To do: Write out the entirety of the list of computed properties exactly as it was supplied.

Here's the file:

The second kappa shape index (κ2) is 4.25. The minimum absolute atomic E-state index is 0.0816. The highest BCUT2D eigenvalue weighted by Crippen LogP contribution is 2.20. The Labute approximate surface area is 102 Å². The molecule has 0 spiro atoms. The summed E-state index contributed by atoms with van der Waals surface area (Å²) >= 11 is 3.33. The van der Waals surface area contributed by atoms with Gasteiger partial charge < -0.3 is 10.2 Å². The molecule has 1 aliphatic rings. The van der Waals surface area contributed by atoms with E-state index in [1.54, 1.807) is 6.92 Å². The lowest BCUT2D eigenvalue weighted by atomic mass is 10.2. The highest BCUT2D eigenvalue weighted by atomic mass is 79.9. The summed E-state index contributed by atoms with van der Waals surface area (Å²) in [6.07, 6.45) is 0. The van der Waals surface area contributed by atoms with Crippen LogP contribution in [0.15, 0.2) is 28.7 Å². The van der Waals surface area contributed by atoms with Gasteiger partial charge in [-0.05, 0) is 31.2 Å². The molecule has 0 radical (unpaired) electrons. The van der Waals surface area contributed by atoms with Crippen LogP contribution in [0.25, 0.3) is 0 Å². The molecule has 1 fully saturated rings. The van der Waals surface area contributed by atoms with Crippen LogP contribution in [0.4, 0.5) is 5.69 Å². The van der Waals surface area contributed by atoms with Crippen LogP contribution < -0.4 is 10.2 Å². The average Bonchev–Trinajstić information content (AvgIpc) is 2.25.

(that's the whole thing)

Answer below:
The second kappa shape index (κ2) is 4.25. The minimum absolute atomic E-state index is 0.0816. The highest BCUT2D eigenvalue weighted by Crippen LogP contribution is 2.20. The Labute approximate surface area is 102 Å². The molecule has 0 spiro atoms. The summed E-state index contributed by atoms with van der Waals surface area (Å²) >= 11 is 3.33. The van der Waals surface area contributed by atoms with Gasteiger partial charge < -0.3 is 10.2 Å². The molecule has 1 aliphatic rings. The van der Waals surface area contributed by atoms with E-state index in [1.54, 1.807) is 6.92 Å². The lowest BCUT2D eigenvalue weighted by atomic mass is 10.2. The highest BCUT2D eigenvalue weighted by atomic mass is 79.9. The summed E-state index contributed by atoms with van der Waals surface area (Å²) in [6.07, 6.45) is 0. The van der Waals surface area contributed by atoms with Crippen LogP contribution in [0.15, 0.2) is 28.7 Å². The van der Waals surface area contributed by atoms with Gasteiger partial charge in [-0.05, 0) is 31.2 Å². The molecule has 0 radical (unpaired) electrons. The van der Waals surface area contributed by atoms with Crippen LogP contribution in [0.25, 0.3) is 0 Å². The molecule has 1 fully saturated rings. The van der Waals surface area contributed by atoms with Crippen LogP contribution in [0.4, 0.5) is 5.69 Å². The van der Waals surface area contributed by atoms with Crippen LogP contribution < -0.4 is 10.2 Å². The average Bonchev–Trinajstić information content (AvgIpc) is 2.25.